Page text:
January 10, 2013
Written by Peggy Conlon | 12:57 pm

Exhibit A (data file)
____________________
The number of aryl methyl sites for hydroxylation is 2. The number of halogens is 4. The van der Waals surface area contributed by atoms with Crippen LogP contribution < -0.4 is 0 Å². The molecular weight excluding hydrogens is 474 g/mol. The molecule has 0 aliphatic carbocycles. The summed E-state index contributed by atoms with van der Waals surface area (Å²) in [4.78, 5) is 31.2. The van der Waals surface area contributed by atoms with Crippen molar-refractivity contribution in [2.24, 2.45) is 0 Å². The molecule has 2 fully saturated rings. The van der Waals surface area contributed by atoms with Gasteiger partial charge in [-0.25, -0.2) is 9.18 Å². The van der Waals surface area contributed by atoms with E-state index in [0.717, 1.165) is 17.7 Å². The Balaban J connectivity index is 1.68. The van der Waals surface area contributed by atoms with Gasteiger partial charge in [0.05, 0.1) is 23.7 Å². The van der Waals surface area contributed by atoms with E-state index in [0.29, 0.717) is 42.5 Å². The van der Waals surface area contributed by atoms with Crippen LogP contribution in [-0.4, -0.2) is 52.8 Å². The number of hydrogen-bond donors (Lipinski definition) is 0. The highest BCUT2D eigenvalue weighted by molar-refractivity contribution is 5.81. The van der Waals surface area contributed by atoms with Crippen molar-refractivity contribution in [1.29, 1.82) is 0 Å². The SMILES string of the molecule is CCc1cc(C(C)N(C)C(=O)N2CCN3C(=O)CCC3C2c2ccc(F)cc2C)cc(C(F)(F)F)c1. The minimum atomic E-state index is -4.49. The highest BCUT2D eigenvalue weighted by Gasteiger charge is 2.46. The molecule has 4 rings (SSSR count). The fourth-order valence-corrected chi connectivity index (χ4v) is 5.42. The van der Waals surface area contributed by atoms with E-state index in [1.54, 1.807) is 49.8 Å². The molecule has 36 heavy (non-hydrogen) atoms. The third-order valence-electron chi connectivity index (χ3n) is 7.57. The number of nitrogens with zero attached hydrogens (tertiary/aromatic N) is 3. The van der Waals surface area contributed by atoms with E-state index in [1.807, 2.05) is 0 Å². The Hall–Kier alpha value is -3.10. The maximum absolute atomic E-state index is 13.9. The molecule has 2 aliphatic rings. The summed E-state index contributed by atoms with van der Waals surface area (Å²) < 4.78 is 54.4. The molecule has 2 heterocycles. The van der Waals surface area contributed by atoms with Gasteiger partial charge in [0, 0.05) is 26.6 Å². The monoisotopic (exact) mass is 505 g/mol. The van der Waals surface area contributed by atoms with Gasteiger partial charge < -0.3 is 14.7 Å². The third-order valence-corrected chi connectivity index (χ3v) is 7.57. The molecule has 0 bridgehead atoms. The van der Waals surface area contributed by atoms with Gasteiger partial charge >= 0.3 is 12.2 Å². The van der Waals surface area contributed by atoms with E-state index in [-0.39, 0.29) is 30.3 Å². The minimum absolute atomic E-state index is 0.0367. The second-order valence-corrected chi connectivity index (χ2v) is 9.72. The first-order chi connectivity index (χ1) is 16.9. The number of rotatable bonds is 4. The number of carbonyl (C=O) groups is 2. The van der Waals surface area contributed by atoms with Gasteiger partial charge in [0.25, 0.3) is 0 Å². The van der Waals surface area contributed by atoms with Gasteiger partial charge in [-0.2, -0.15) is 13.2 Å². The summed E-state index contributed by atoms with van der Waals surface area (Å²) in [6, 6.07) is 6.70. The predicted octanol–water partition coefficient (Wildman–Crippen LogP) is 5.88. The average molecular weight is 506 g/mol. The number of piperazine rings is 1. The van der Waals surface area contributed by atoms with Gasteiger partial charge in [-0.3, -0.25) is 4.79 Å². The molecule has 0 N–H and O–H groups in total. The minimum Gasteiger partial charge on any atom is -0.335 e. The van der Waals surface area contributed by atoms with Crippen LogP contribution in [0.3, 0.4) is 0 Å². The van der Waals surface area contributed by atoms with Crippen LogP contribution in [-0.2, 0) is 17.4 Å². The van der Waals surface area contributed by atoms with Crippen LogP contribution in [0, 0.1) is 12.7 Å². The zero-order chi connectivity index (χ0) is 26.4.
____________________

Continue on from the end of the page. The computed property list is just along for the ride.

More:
Rosie the Riveter is an enduring emblem of empowerment for women everywhere. When former housewives turned the table on traditional roles, going to work in factories during World War II to take over positions left vacant by military-bound men, they became a vital part of the American war effort. Operating machinery and manning assembly lines, they were responding to a sense of patriotic duty—little did they know they were making history and inspiring the advancement of women’s economic contributions for generations to come.Over the last seven decades, Rosie has come to embody the spirit of service and sense of honor that compelled American women to action in a time of crisis. Women everywhere who respond to the call of service with selflessness participation, who defy expectation, status and stereotype, ensure the continued relevance of the Rosie legacy. Her bare-armed boldness and red bandana remain a timeless testament to the can-do sentiment and against-all-odds attitude that are cornerstones of the American character. “Rosie the Riveter” made her debut in a 1942 song of the same name written by Redd Evans and John Jacob Loeb. The song was said to be inspired by a real-life Rosie, Rosalind P. Walter, a wealthy woman who worked the night shift in a factory making fighter planes to support the war effort. We recently received an inquiry about the history of Rosie and the Ad Council, and sifting through the archives we stumbled upon an interesting discovery: contrary to popular belief, J. Howard Miller’s classic “We Can Do It” poster featuring a bicep-baring Rosie, which has often been associated with our famous WWII ‘Womanpower Recruitment Campaign’, was in fact not created for The War Advertising Council (now known as the Ad Council). The poster was actually produced by the Westinghouse Company’s corporate War Production Coordinating Committee. Though the image came to be known as “Rosie the Riveter,” the poster never had an official name during the war. Naturally this detection was a bit of a surprise to us, since this iconic iteration of Rosie has been unquestioningly associated with the Ad Council throughout its 70 year history. Further research revealed that Harold B. Thomas, the first vice chairman of the Ad Council, connected the phrase “Rosie, the Riveter” with the Womanpower campaign in his 1952 document titled “The Background and Beginning of The Advertising Council.” This is the likely origin of the subsequent association between the Ad Council and the “We Can Do It!” slogan. Former Ad Council president and CEO Robert Keim wrote in his book, A Time in Advertising’s Camelot — “It (The Advertising Council) had breathed life into the image of ‘Rosie the Riveter’ as the ideal for women to get into war work…” And so the famous poster and the Ad Council became synonymous with the term “Rosie the Riveter,” and Rosie was then-after claimed as an Ad Council construction. It’s easy to see how the association evolved–the Ad Council did create an iconic campaign with J. Walter Thompson that changed the way women viewed their role in the workforce and contributed to the recruitment and empowerment of over 2 million women who filled vacant positions during a time of instability. While the campaign was initially intended to recruit women for temporary employment, it ultimately sparked a movement by presenting the possibility that women could possess roles and responsibilities beyond the home. So, while we can no longer claim responsibility for the iconic poster of Rosie, we are proud that the Ad Council campaign helped set the stage that catapulted the spirit of “Rosie the Riveter” into mainstream culture, inspiring women to roll up their sleeves and redefining the role of women in the workforce forever.
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